So let’s focus on that other major claim about organic food—that is it’s healthier, particularly for kids, because it contains fewer pesticides. First, let’s start with the fact that organic does not mean pesticide-free. As scientist and writer Christie Wilcox explains in several eye-opening blog posts over at Scientific American, organic farmers can and often do use pesticides. The difference is that conventional farmers are allowed to use synthetic pesticides, whereas organic farmers are (mostly) limited to “natural” ones, chosen primarily because they break down easily in the environment and are less likely to pollute land and water. (I say “mostly” because several synthetic chemicals are approved for use in organic farming, too.)

The assumption, of course, is that these natural pesticides are safer than the synthetic ones. Many of them are, but there are some notable exceptions. Rotenone, a pesticide allowed in organic farming, is far more toxic by weight than many synthetic pesticides. The U.S Environmental Protection Agency sets exposure limits for the amount of a chemical that individuals (including kids) can be exposed to per day without any adverse effects. For Rotenone, the EPA has determined that people should be exposed to no more than 0.004 milligrams per kilogram of body weight per day. Let’s compare this toxicity to that of some commonly used synthetic pesticides, like the organophosphate pesticide Malathion. The nonprofit Pesticide Action Network calls organophosphates “some of the most common and most toxic insecticides used today.” (Sarin, the nerve gas used in two Japanese terrorist attacks in the 1990s, is a potent organophosphate.) Yet the EPA has deemed it safe, based on animal tests, for humans to be exposed to 0.02 milligrams of Malathion per kilogram of body weight per day. This is five times more than the amount deemed safe for Rotenone. In other words, by weight, the natural pesticide Rotenone is considered five times more harmful than synthetic pesticide Malathion. [emphasis mine]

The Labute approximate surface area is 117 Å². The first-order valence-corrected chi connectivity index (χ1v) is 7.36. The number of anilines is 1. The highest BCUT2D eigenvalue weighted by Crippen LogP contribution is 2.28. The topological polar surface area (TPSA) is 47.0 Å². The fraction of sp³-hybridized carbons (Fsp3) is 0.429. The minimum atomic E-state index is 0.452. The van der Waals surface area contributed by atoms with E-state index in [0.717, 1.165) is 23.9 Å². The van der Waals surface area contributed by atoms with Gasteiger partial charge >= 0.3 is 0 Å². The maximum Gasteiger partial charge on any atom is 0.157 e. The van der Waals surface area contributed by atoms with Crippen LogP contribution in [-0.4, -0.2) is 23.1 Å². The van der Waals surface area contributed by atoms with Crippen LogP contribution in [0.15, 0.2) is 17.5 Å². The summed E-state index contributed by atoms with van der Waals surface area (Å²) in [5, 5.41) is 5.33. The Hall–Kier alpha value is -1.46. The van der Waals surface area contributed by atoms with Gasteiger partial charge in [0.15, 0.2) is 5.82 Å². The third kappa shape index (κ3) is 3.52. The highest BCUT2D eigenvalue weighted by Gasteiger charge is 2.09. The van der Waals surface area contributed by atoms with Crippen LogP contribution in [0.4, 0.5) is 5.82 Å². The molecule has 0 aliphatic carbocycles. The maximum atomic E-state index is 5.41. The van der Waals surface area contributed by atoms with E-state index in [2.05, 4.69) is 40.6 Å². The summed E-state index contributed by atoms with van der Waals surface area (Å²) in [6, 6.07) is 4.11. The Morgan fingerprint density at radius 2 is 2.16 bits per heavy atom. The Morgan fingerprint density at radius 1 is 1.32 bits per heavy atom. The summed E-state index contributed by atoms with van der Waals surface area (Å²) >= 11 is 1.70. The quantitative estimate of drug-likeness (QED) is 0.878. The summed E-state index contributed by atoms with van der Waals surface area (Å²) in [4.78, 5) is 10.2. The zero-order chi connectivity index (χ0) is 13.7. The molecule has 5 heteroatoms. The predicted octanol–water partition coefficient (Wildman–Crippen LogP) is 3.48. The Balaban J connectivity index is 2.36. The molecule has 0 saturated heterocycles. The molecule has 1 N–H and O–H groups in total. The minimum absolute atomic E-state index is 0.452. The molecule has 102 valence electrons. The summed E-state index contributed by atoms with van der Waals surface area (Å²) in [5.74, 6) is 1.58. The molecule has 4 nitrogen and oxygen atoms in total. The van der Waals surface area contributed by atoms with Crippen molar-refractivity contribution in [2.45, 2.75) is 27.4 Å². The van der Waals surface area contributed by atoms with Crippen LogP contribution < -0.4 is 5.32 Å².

Following through logically, one wants to know what dosages of Rotenone are used in farming and how much of that is later found in one’s fruits and vegetables. Getting back to where this post began, ‘The Dose Makes the Poison’.

Textiles laced with carbon nanotubes for clothing that protects against poison gas

The last time I featured carbon nanotube-infused clothing was in a Nov. 4, 2013 post featuring a $20,000+ bulletproof business suit. It now seems that carbon nanotubes in clothing might also be used to protect the wearer against poison gases (from a May 7, 2014 news item on Nanowerk; Note:  A link has been removed),

Nerve agents are among the world’s most feared chemical weapons, but scientists at the National Institute of Standards and Technology (NIST) have demonstrated a way to engineer carbon nanotubes to dismantle the molecules of a major class of these chemicals (“Functionalized, carbon nanotube material for the catalytic degradation of organophosphate nerve agents”). In principle, they say, the nanotubes could be woven into clothing that destroys the nerve agents on contact before they reach the skin.

A May 6, 2014 US NIST news release, which originated the news item, describes the research in more detail,

The team’s experiments show that [carbon] nanotubes—special molecules that resemble cylinders formed of chicken wire—can be combined with a copper-based catalyst able to break apart a key chemical bond in the class of nerve agents that includes Sarin. A small amount of catalyst can break this bond in a large number of molecules, potentially rendering a nerve agent far less harmful. Because nanotubes further enhance the breakdown capability of the catalyst and can be woven into fabric easily, the NIST team members say the findings could help protect military personnel involved in cleanup operations.

Sarin—used in a 1995 Tokyo subway attack—is one of several deadly nerve agents of a group called organophosphates. Many are classified as weapons of mass destruction. While organophosphates are harmful if inhaled, they also are dangerous if absorbed through the skin, and can be even be re-released from clothing if not thoroughly decontaminated.